Making any important decision in life, like lookig for a new job, often begins with research. In order to wrap your head around the tech sales ecosystem, do some basic searches around tech sales stack examples, major players in the industry, what types of roles there are, and how you can move up the ranks over time. Be sure to also familiarize yourself with the terminology of any verticles you are particularly interested in, as you would not want to be caught off guard in a conversation with a possible recruiter down the line.

Step 2: Build A Tech Oriented Sales Resume

Your resume is a representation of you, so you want it to reflect on you in the best way possible and highlight your strengths. Even if you are competing against seasoned salespeople, you can get the most out of the experience you do have.

Think back to your past experiences and pull together a summary of the most relatable sales skills you can bring over into your new responsibilities as a sales representative in the tech industry.

Not sure what those relatable skills might be? No worries, we’re here to help you out.

For starters, if you have any sales experience at all from a previous job that’s absolutely a great place to start. Whether or not you’ve specifically sold technology, if you’ve gone about selling anything, much of the selling process remains the same.

You’ll still be uncovering as much information as you can about your prospective customer in order to learn what it is that they want or need and then tying the underlying reasons behind that desire back to your product or service.

What if you don’t have any previous sales experience?

Don’t worry, you can still find a way. At the end of the day, sales is simply the profession of persuasion. No matter what kind of work experience you have, you’ll almost certainly have had to do some kind of persuading.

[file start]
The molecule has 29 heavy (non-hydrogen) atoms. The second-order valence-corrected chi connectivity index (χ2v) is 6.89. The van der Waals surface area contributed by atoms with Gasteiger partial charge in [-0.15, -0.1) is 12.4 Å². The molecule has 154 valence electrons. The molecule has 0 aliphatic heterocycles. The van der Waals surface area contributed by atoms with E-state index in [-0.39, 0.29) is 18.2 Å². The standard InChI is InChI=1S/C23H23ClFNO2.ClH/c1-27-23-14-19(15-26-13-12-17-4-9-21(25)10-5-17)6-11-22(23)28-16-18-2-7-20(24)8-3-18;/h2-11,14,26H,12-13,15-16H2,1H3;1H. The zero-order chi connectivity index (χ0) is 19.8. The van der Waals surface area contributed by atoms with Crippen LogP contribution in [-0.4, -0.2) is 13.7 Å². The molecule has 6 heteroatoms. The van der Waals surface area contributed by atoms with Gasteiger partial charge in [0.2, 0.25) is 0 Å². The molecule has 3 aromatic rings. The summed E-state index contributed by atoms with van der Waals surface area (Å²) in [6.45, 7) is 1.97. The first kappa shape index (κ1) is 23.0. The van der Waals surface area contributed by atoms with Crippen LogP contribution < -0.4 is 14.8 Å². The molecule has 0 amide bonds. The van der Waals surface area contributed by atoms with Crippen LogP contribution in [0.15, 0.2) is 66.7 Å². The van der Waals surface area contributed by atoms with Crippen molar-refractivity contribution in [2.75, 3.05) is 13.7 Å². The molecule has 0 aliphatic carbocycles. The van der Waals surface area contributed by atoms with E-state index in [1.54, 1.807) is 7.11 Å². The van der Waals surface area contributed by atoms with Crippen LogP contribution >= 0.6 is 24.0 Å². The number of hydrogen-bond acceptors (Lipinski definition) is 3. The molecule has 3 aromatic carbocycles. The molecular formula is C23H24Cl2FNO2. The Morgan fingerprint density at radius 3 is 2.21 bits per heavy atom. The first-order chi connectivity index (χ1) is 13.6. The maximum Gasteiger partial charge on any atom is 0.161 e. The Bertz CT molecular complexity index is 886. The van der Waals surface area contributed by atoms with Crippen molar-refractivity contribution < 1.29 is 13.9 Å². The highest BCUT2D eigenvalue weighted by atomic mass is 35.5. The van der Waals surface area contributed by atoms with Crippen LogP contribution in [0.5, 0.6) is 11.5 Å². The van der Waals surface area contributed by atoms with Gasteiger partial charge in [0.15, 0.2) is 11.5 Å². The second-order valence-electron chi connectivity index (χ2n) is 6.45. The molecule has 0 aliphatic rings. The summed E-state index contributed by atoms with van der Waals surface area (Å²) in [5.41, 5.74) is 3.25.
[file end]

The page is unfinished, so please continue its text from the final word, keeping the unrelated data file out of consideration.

Whether it was persuading your co-workers to jump on board with your new idea or even to go eat together at a particular restaurant, what you’ve been doing is persuading people. That said if you really can’t think of any situations where you’ve done some kind of persuading, well… perhaps you may want to reconsider a profession in sales.

Let’s move on. So now you’ve got your resume all built up and polished. What next? Getting interviews. 

Step 3: Begin Your Job Search Process

There are many ways you can go about this. You can go directly to a company’s website to look for open positions if you have a specific one in mind, but more often than not you’re going to need some help with even identifying what companies you’d like to work for.

This is where platforms and recruiters can come in handy. If you do some searching online there are plenty of them, even ones dedicated specifically to tech sales, that you can leverage. Of course, we can help you too. 

Step 4: Make Sure You Prepare For Your Interview FAR Ahead Of Time

There are a few things you’re going to want to do before you step foot into the room with your potential employer.  

  • Research about the company itself.
  • Learn when they were founded.
  • Learn their products and and unique value proposition.
  • Discover what differentiate them from the other players in the market.
  • Find any other details that seem important to be informed about.
  • Recent news about and announcements from the company are always a plus.

Step 5: Learn Your Target Company’s Sales Process (And Picture Yourself In It)

Above all, you’ll want to really familiarize yourself with their sales process. After all, you are applying for a position in sales.


You need to understand the following things intimately:

  • Who are your potential customers are and how will you find them?
  • What tools or services will you be using?
  • If you’re not sure, this can actually be a great question for you to ask during your interview.
  • What are the tools and services the company is using today?
  • Why did they choose to bring on those specific tools?